Coaching through Resistance to Change

 I started working with John several weeks ago. He’s a good student. Pays attention and participates in training classes. First one in the office. Last one to leave and works pretty hard while he’s there. I should also note that he’s an experienced salesman and evaluated as a strong salesman. The company that he works for has been a reactive company for many years and like most reactive companies, they have a busy season and a slow season. I participate in this company’s daily huddle and this morning, everybody agreed that inbound calls had tailed off significantly. I reminded everbody in the huddle that telephones were truly remarkable and that they could be used to dial out as well as to answer inbound calls and we agreed that John would make 30-50 outbound calls to past customers and opportunities that didn’t close starting today. At 3:44 this afternoon, John called me.

John got involved in a bid and realized at 3 PM that he hadn’t made his calls. He decided that he should start rather than try to explain to me tomorrow why he hadn’t. On the third call, he got this response. “Oh, I’m glad that you called. Can you give me a quote on 300 rolls of ‘stuff’? $5,000! John told me that he hung up and said, “F___ing Rick.”

Progress! Then I asked, “By the way, John, did you ask about compelling reasons, urgency, decision date, etc?” He sheepishly replied, “No.” (One step forward. One step back.)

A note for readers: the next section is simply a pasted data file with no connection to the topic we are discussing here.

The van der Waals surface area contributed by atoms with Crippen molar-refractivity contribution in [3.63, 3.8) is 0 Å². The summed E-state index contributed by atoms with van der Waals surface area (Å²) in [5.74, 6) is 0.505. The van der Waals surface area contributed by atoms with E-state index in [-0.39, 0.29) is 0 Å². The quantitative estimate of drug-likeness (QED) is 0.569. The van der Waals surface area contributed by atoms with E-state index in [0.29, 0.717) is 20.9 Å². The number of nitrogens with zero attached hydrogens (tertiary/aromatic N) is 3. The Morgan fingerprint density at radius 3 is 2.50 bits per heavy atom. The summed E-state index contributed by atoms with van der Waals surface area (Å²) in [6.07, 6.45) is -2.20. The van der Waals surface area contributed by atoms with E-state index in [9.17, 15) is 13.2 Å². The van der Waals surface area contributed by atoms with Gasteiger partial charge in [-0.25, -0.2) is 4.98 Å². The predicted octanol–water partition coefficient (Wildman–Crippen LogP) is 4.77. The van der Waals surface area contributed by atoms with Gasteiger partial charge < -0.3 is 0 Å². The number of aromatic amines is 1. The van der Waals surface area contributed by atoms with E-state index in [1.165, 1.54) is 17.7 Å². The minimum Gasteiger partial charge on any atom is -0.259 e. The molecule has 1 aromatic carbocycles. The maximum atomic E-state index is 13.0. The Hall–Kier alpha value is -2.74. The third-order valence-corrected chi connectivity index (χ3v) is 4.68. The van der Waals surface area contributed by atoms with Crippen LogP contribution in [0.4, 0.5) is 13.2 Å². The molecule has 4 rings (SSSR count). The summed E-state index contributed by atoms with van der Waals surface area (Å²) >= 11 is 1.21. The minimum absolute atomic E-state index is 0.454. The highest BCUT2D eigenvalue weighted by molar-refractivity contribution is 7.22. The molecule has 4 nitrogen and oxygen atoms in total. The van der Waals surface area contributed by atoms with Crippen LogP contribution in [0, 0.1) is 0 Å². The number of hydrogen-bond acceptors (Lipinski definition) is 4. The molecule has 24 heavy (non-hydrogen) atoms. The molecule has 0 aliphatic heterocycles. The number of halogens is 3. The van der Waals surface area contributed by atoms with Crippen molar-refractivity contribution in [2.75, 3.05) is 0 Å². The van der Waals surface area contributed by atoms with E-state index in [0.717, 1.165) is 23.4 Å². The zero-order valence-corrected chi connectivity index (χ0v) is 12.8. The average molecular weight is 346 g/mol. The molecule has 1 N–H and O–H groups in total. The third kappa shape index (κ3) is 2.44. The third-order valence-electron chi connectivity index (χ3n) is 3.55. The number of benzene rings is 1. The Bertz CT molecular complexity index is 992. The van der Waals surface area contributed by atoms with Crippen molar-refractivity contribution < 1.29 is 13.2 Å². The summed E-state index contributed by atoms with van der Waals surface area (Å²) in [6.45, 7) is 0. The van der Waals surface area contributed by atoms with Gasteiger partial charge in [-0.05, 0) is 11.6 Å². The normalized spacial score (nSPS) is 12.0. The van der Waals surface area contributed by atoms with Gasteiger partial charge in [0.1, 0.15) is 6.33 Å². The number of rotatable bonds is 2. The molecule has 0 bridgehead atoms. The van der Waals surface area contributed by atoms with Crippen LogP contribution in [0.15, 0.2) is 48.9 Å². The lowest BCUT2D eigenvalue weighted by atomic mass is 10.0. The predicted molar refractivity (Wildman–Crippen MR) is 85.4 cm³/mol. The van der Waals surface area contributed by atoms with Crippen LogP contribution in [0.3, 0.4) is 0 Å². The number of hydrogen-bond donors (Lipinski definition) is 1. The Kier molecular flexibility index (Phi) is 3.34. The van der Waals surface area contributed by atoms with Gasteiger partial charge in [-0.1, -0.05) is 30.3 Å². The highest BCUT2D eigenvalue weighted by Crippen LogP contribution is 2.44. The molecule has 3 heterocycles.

I asked, “John, do you remember if your evaluation indicated that you had a tendency to get emotionally involved?” Yes.

Most salespeople that I talk with truly hope that I could help them improve, but when I tell them that I can double their sales in 90 “days, their response is typically “Impossible”. John’s evaluation not only showed that he was strong but also gave us a ‘911 warning”. A “911 warning” means that John felt that he was so good, that we would not be able to help him, so he was likely to resist our training and coaching. Today, we made headway on that. It was a good day.

Let me close with this.

“The natural progression of development goes from IMPOSSIBLE to POSSIBLE to PROBABLE to DEFINITELY to DONE!”

5 thoughts on “Coaching through Resistance to Change

  1. I like that John was willing to make the calls in the first place. In a business where most of the calls are inbound, it’s rare to find a salesperson who’ll be that engaged. I guess if I took a bet that I could double my sales in 90 days, I would try pretty hard – since it’s in my best interest to do so.

  2. I believe it is not helpful when negotiating with someone or talking to someone with a larger ego to get emotionally involved such as the man mentioned in this blog. It is always better to keep emotion out of the dealing. Keep it strategic and and be unwavering. I have been reading this book called 27 Powers of Persuasion written by jury research CEO and political strategist Chris St. Hilaire that talks about all the ways to evaluate peoples ego’s and how to sidestep them ensuring you own the engagement. It also discusses many other simple strategies that can help you grow as a message creator and salesman. To learn more and read reviews by top CEO’s about the effectiveness of the book check it out at

  3. The good thing about John is that he is engaged in his job and he loves what he is doing but then, as a professional employee, he needs to control his emotions over his job. In whatever work situation, he must put aside his feelings and work professionally. Remember that being a salesperson requires patience in dealing with customers.

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